52. Aman Arora says:

    In a situation such as the pandemic, the flexibility of a brand is really crucial. If it has existing relationships with multiple suppliers who have the capability to produce multiple products, the brand has managed to hedge risks across suppliers and is thus safer. In case the suppliers are present in different countries, this is even better. However, the real question is that in a normal situation (pre-pandemic), how does the brand manage both suppliers – if they split customer zones and volumes, their unit cost might be higher than it would be if they produce it together through one supplier. The difference would then be the cost of the aforementioned flexibility, that is now helping the brand cope in a global emergency such as the pandemic. Solutions such as alternative shipping modes, change in material / design, building finished goods inventory are possible in this case since at least one of the two suppliers will be producing for the brand.

  53. During pandemic period, it is always better to keep flexible to quickly respond to actual demand. Nowadays, flexible and lean production gets more and more imporatant . The first way is to change modes. This point is the way to switch to the way that can finish the order quickly. We don’t want to keep too many inventories due to higher holding costs, and the longer lead time causes uncertainties. For example, during pandemic, people orders mask more frequently, and that’s why supplilers use air mode to ship masks because demand could be satified in right time. The second way is change designs. This also helps comapnies to find out more sources so that it won’t take a risk of relying on a single supplier. What I heard is also related to masks. Some mask producer find out alternative way to produce masks without sacrficing the safety and also produce masks that have the same specification. This also makes them reduce some sort of costs because they find out another sources or materials that are relatively cheaper.
    Build a buffer is a way that every manufacturing companies should focus on. During pandemic, some groceries like toilet papers were out of stock for a long time. Build a buffer can help producers handle abrupt demand of groceries. We should also focus on priortize products to respond to actual demand faster. With ABC classificaiton, we spend more time categorizing stocks in the warehouse so that we might know what type of goods should be priortized with higher demand. Leverage existing suppliers can maintain the flow and keep the value of flows. Once suppliers can not meet the standard of customers or are not qualified anymore, it is better to switch their suppliers to ones who perform better.These six ways actually are important to manufacturing companies, especially during COVID-19 pandemic.

  54. hsuehmouhuang says:

    During pandemic period, it is always better to keep flexible to quickly respond to actual demand. Nowadays, flexible and lean production gets more and more imporatant . The first way is to change modes. This point is the way to switch to the way that can finish the order quickly. We don’t want to keep too many inventories due to higher holding costs, and the longer lead time causes uncertainties. For example, during pandemic, people orders mask more frequently, and that’s why supplilers use air mode to ship masks because demand could be satified in right time. The second way is change designs. This also helps comapnies to find out more sources so that it won’t take a risk of relying on a single supplier. What I heard is also related to masks. Some mask producer find out alternative way to produce masks without sacrficing the safety and also produce masks that have the same specification. This also makes them reduce some sort of costs because they find out another sources or materials that are relatively cheaper.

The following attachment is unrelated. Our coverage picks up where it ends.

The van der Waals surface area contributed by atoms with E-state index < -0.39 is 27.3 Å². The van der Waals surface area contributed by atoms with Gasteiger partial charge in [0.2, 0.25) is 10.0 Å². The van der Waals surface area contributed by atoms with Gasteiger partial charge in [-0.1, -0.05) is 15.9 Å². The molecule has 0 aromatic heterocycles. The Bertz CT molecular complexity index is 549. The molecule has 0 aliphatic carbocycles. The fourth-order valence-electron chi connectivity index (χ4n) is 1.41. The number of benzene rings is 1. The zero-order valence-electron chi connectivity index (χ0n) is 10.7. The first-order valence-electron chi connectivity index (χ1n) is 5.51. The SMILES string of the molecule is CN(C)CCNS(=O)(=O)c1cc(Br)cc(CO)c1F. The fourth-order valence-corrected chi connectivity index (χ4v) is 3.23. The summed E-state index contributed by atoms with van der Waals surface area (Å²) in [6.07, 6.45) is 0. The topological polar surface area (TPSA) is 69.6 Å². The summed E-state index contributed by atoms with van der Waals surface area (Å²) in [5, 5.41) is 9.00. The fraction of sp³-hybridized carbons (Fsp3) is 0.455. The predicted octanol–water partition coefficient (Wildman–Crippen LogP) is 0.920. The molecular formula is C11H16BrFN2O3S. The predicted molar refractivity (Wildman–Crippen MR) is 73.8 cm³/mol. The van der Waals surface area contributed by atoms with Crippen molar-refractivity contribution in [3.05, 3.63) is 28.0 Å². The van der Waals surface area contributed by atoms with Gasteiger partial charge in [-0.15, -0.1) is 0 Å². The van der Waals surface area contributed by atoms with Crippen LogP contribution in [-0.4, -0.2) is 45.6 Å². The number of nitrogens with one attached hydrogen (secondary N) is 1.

Build a buffer is a way that every manufacturing companies should focus on. During pandemic, some groceries like toilet papers were out of stock for a long time. Build a buffer can help producers handle abrupt demand of groceries. We should also focus on priortize products to respond to actual demand faster. With ABC classificaiton, we spend more time categorizing stocks in the warehouse so that we might know what type of goods should be priortized with higher demand. Leverage existing suppliers can maintain the flow and keep the value of flows. Once suppliers can not meet the standard of customers or are not qualified anymore, it is better to switch their suppliers to ones who perform better.These six ways actually are important to manufacturing companies, especially during COVID-19 pandemic.

  55. nishchaykhona says:

    The six ways shared provide insights into navigating through uncertainties in pandemic times. Based on the industry trends, companies are taking a long-term view in diversifying their supplier base for risk mitigation and while this move may bring in short term pressures for cost increase, in a longer term these strategies remain viable. The response time these alternatives provide for building resilience are:
    1) Switch modes: Greater flexibility in moving critical customer shipments via air than sea even though costlier. Sea shipments have more uncertainty in case they dock at 2-3 different ports before reaching destination. Long term air contracts for few shipments can also be evaluated.
    2) Change Designs: Increased options company can provide to customers in order to substitute demand of out of stock products with alternate SKU’s. While this may create initial investment costs from R&D and manufacturing perspective, companies can use this tool to substitute imports via in-house production.